We can think of the customary knighthoods for people like Elton John and Paul McCarthey. Here are some other sources on knighthoods:
Anything Left Handed – Left-handed products and lefthanded people. Web. 22 Oct. 2009. http://www.anythingleft-handed.co.uk/p-paul-mccartney.html.
“Elton John to Croon for Clinton.” Blog Directory (washingtonpost.com). Web. 22 Oct. 2009. http://voices.washingtonpost.com/44/2008/03/17/elton_john_to_croon_for_clinto_1.html.
“Knighthood and Chivalry.” Heraldica. Web. 16 Oct. 2009. http://www.heraldica.org/topics/orders/knights.htm.
“King penguin receives Norwegian knighthood.” YouTube. Web. 16 Oct. 2009. http://www.youtube.com/watch?v=Zpl9iaOb4pc.
“Order of Enlightenment – Knights of Distinction.” Web. 15 Oct. 2009. http://www.freewebs.com/oofe/knightsofdistinction.htm.
“The Honours Process Explained.” Website of the UK government : Directgov. Web. 16 Oct. 2009. http://www.direct.gov.uk/en/Governmentcitizensandrights/UKgovernment/Honoursawardsandmedals/DG_067909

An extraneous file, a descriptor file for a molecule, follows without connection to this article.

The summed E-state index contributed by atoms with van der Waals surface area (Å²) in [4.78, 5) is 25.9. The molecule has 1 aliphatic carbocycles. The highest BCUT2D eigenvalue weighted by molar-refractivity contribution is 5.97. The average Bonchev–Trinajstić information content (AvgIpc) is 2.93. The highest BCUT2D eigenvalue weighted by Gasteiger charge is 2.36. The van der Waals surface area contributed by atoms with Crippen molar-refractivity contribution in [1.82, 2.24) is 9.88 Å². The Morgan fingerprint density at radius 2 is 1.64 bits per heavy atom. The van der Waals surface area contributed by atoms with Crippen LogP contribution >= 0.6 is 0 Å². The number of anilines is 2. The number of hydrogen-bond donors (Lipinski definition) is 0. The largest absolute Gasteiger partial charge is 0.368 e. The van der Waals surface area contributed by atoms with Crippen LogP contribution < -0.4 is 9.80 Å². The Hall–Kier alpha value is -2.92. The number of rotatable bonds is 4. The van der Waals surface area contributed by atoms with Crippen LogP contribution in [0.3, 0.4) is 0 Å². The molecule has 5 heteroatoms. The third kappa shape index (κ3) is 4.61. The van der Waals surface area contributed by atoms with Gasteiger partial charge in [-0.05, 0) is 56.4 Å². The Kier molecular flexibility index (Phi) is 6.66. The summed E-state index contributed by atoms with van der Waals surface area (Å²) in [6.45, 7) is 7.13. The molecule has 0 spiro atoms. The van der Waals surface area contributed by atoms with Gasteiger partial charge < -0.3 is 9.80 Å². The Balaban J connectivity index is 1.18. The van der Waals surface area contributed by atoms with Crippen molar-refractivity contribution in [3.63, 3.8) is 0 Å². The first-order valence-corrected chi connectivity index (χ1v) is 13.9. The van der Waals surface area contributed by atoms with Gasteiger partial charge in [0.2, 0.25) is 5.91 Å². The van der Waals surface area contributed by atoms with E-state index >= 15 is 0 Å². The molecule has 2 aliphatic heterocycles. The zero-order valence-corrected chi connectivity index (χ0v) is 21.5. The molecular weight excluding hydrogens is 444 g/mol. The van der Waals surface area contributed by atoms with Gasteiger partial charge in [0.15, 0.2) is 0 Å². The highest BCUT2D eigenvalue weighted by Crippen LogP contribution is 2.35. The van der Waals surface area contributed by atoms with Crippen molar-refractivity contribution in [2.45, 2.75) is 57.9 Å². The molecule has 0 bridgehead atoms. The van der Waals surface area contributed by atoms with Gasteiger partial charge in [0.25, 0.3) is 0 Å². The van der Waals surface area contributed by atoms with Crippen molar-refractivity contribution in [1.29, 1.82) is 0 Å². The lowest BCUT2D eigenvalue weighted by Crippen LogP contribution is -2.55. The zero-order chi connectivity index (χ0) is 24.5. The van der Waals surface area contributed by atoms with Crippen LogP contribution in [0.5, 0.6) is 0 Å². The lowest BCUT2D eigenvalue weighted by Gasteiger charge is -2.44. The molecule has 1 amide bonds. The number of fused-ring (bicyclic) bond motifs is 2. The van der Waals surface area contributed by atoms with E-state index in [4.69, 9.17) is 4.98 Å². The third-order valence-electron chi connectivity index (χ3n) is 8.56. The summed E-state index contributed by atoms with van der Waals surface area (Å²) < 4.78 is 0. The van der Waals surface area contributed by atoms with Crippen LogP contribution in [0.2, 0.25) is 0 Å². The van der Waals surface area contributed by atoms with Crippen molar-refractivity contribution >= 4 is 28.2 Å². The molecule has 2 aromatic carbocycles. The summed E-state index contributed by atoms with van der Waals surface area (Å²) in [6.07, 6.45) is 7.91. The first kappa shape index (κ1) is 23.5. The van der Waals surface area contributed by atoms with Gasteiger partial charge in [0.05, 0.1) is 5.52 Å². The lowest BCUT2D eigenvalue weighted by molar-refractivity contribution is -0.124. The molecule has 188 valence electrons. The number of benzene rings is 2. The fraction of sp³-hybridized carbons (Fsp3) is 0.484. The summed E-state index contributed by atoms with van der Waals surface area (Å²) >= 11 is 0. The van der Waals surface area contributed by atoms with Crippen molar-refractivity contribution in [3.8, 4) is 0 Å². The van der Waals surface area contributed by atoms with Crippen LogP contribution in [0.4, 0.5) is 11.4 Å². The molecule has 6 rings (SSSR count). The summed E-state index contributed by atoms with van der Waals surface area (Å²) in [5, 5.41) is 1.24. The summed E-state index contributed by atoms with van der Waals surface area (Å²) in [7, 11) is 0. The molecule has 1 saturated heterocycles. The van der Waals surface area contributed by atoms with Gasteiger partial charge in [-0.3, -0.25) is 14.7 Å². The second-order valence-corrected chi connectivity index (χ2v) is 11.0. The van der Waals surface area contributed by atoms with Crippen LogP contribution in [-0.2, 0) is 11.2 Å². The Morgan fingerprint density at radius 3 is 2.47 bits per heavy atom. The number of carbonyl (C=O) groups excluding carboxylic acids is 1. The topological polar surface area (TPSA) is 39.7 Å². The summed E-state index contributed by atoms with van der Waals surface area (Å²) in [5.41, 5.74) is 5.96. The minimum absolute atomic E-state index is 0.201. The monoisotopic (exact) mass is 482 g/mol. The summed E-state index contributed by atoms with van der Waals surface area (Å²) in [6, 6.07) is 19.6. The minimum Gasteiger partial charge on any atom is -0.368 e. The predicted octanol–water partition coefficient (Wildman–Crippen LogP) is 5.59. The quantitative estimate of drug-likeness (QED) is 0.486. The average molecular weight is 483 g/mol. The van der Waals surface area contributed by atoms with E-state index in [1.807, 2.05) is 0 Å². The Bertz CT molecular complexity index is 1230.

Very enjoyable! I remember, studying European history, a professor talking about the varying ‘ranks’ in English nobility, and the real prestige attached to some of them. The example he gave was the Dukes of Devonshire and Lord Stanley. The Devonshire Dukedom was created in 1694 and awarded to the Earl of Devonshire, the title created in 1618. Lord Stanley, on the other hand is a lower title but an older one by 200 years. I suspect the Devonshires might disagree, but my professor seemed to think the Stanleys were more substantial. Being a Ricardian, I’m not so sure.
Such distinctions adds a whole new realm to the historical romance novels. One could certainly create a “juicy” scene with a baron of a longer held title claiming dominance over a newly minted marquess, for earl, for example. LOL!